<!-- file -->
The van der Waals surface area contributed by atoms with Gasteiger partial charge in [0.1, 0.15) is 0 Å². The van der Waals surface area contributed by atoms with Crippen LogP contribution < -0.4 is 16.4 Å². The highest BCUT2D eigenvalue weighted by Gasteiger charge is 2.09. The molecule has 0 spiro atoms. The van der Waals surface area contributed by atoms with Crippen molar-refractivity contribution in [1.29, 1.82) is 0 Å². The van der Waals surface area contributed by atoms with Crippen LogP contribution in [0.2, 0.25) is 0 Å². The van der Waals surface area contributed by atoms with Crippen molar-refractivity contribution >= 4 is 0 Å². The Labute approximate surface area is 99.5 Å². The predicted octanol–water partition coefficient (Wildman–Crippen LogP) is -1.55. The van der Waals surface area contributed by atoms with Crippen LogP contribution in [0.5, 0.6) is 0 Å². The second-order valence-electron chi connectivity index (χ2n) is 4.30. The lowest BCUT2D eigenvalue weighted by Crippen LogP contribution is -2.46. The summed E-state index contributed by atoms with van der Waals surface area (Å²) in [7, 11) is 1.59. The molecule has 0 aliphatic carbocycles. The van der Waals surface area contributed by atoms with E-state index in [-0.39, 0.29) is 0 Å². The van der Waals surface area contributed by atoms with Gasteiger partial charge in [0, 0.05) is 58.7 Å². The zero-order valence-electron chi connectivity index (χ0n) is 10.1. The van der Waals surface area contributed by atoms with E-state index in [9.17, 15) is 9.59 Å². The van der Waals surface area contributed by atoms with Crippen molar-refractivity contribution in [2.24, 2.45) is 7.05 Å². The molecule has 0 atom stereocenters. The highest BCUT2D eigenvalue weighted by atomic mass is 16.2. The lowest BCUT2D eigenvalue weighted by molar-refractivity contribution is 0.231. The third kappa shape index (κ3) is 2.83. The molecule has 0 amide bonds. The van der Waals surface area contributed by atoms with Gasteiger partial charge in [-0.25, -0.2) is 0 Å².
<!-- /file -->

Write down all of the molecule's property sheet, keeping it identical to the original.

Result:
The van der Waals surface area contributed by atoms with Gasteiger partial charge in [0.1, 0.15) is 0 Å². The van der Waals surface area contributed by atoms with Crippen LogP contribution < -0.4 is 16.4 Å². The highest BCUT2D eigenvalue weighted by Gasteiger charge is 2.09. The molecule has 0 spiro atoms. The van der Waals surface area contributed by atoms with Crippen molar-refractivity contribution in [1.29, 1.82) is 0 Å². The van der Waals surface area contributed by atoms with Crippen LogP contribution in [0.2, 0.25) is 0 Å². The van der Waals surface area contributed by atoms with Crippen molar-refractivity contribution >= 4 is 0 Å². The Labute approximate surface area is 99.5 Å². The predicted octanol–water partition coefficient (Wildman–Crippen LogP) is -1.55. The van der Waals surface area contributed by atoms with Crippen LogP contribution in [0.5, 0.6) is 0 Å². The second-order valence-electron chi connectivity index (χ2n) is 4.30. The lowest BCUT2D eigenvalue weighted by Crippen LogP contribution is -2.46. The summed E-state index contributed by atoms with van der Waals surface area (Å²) in [7, 11) is 1.59. The molecule has 0 aliphatic carbocycles. The van der Waals surface area contributed by atoms with E-state index in [-0.39, 0.29) is 0 Å². The van der Waals surface area contributed by atoms with Gasteiger partial charge in [0, 0.05) is 58.7 Å². The zero-order valence-electron chi connectivity index (χ0n) is 10.1. The van der Waals surface area contributed by atoms with E-state index in [9.17, 15) is 9.59 Å². The van der Waals surface area contributed by atoms with Crippen molar-refractivity contribution in [2.24, 2.45) is 7.05 Å². The molecule has 0 atom stereocenters. The highest BCUT2D eigenvalue weighted by atomic mass is 16.2. The lowest BCUT2D eigenvalue weighted by molar-refractivity contribution is 0.231. The third kappa shape index (κ3) is 2.83. The molecule has 0 amide bonds. The van der Waals surface area contributed by atoms with Gasteiger partial charge in [-0.25, -0.2) is 0 Å².